Wildcards for inclusion rules
|*||Any number of characters (zero or more).|
|?||Any one character.|
|#||Any one digit from 0 through 9.|
|[characters]||Any one of the characters in the list or range specified here.|
|[!characters]||Any one character not included in the list or range of characters specified here.|
Matching characters in a list
To match characters in a list, enclose the characters between square brackets with no spaces or other delimiters between characters (unless you want the space character to be part of the list).
[1, 2, 3, A, B, C] represents the characters 1, comma, space, 2, 3, A, B, and C. The redundant occurrences of the space and comma are ignored.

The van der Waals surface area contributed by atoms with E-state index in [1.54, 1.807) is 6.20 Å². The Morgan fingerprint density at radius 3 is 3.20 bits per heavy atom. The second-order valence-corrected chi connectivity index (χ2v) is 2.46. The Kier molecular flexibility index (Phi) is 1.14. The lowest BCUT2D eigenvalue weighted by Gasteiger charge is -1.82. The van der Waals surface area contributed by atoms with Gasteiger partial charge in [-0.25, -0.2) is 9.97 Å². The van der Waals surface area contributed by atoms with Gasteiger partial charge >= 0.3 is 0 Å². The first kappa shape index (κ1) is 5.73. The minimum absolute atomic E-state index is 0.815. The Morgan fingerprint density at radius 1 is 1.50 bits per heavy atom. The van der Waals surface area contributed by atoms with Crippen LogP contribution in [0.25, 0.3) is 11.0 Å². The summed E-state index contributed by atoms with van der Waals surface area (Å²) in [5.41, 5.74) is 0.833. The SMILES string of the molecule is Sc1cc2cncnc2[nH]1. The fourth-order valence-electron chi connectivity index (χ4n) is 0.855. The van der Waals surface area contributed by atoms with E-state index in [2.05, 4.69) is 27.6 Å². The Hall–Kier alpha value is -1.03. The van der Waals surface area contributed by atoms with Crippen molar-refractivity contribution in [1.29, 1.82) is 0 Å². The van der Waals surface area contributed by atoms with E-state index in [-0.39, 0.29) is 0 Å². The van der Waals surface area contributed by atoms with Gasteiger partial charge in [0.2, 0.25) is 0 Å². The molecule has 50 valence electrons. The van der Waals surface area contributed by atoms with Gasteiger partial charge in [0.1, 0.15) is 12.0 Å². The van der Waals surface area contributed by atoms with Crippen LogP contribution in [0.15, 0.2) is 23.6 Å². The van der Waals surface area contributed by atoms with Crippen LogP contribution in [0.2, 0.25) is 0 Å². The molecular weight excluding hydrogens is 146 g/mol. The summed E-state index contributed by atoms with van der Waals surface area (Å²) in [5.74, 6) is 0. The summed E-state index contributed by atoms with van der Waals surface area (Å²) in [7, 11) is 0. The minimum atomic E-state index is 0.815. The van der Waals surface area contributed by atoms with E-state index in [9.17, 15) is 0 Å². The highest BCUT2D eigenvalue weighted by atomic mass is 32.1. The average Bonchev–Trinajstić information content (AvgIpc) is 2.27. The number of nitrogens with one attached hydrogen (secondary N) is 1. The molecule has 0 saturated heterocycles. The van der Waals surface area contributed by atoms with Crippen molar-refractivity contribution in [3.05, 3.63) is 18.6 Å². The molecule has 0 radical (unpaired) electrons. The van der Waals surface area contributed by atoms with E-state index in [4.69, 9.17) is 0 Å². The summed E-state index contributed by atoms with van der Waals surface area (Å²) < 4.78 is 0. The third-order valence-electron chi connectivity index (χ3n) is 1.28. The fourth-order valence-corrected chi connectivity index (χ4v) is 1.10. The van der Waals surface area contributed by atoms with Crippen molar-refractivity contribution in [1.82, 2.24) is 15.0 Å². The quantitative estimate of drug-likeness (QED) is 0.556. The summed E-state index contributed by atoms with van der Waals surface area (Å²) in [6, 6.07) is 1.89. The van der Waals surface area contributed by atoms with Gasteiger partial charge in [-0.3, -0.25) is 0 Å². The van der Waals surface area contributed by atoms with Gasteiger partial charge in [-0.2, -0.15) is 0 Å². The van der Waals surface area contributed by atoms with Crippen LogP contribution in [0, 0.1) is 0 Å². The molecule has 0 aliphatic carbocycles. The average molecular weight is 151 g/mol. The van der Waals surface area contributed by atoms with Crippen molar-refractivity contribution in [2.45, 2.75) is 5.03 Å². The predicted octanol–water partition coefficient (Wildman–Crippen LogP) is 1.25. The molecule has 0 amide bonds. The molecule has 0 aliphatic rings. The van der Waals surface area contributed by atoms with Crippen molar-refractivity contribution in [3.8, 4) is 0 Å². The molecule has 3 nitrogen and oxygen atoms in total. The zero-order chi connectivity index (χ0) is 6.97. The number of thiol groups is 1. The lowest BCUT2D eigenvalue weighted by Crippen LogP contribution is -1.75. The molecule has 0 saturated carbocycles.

[123ABC] represents the characters 1, 2, 3, A, B, and C (with no space or comma character).
Matching characters in a range
To match characters in a range, separate the lower and upper bounds with a hyphen, as in [1-5]. Always specify the range in ascending sort order (A-Z rather than Z-A).
When you specify multiple ranges, you don’t have to separate them with anything.
[1-5A-C] contains the ranges 1-5 and uppercase A-C.
A range specified in ascending order will produce a valid pattern string.
Matching special characters
To match one of these characters, include it in a characters list:
- Question mark
- Number sign
- Open bracket
Be sure to place the hyphen at the beginning of the list; if you’re using the [!characters] format, the hyphen immediately follows the exclamation point, as in [!-123]. The other characters can appear anywhere in the characters list.
[-?A-Z] matches the hyphen, the question mark, and any uppercase letter from A through Z.
To match one of these characters, place the character anywhere within your wildcard specification except in a characters list or range:
- Close bracket
- Exclamation mark
!,[1-6] matches the exclamation point, the comma, and any digit from 1 through 6.